A Snapshot of early Postcard Production
Just a brief article about the evolution of the Picture Postcard, and an Island photographer’s work between (1878-1913)
In Victorian times the introduction of a postal system and the invention of photography led to the beginning of the picture postcard. Ryde was in a perfect situation for the promotion of this new business, the photographers themselves quickly realised the potential, particularly with tourism expanding and visitors would want to buy postcards to send home
Ryde had the greatest number of photographers of the Isle of Wight towns, Mr Frederick Nutt Broderick jnr. of Aurora Villa, West-street, Ryde, being one such well-known and successful photographer. In 1878 he entered into business with his father, also a photographer and printer, who had produced a short-lived monthly satirical publication in the 1870’s called The Earwig, but the postcard venture was to prove more lucrative for Broderick jnr.
Broderick’s subjects were very diverse, hence his popularity and success. Apart from photos of all types of events and views around the area, he photographed members of the Gentry of Ryde in their own homes, and family portraits, also pictures inside and outside of their property to send to their friends. There were endless opportunities. Then there was entertainment, where performers wanted postcards of themselves to sell, and for advertising purposes. Shop keepers and Hotel Proprietors began to use picture postcards of their premises as a way of advertising. Many postcards showed people going on outings with coach and horses, embarking on ferries or in small boats. Sporting events, Regattas, Agricultural Shows and Hoop Parades were popular subjects. On the more serious side, funerals and military parades were always attended by large crowds who lined the pavements, and many of those spectators would be only too eager to purchase a postcard reminder of the event.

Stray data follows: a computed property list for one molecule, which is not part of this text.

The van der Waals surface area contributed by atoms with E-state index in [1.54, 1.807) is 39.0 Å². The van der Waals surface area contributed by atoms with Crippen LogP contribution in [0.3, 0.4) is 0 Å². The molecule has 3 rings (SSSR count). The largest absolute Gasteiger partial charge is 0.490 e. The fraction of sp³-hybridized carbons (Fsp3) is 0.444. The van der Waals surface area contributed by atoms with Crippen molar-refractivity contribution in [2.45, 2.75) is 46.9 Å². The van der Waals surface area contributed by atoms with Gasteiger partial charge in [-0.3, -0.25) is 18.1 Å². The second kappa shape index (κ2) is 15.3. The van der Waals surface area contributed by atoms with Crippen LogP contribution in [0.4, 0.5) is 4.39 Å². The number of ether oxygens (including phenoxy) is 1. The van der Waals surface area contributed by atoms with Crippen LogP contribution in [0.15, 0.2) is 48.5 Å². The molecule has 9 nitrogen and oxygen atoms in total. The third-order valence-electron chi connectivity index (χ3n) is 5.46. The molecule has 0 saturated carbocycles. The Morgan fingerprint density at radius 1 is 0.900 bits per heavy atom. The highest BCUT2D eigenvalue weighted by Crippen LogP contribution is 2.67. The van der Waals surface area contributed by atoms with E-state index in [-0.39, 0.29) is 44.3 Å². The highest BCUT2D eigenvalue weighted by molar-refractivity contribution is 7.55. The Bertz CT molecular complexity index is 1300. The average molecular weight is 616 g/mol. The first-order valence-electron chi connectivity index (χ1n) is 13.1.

Broderick’s work was not just restricted to the Isle of Wight as he travelled a great deal in Britain and Europe, during which time he photographed and produced many series of postcards called “The Aurora Series.” Note the name Aurora, being the name of his Villa in West-street, and the name of his daughter.
Postcard collecting became a great hobby, especially for the ladies, and ones depicting major events and disasters were a must-have record of history. Mr. Broderick was very adept at capturing those moments with his camera.
The hobby of collecting old postcards is still very popular today and gives us a very real sense of the way things were in days gone by. A wonderful historic record of the people, fashions, pastimes, properties, and the general way in which they lived. It is such a good thing that so many have survived all these years.
More about all Island Photographers can be found on Gordon Childs excellent website at http://www.iowphotos.info/
Sources: IW Observer, Gordon Childs website and RSHG Archive
Images; RSHG Archive Roy Brinton Collection
Article: Ann Barrett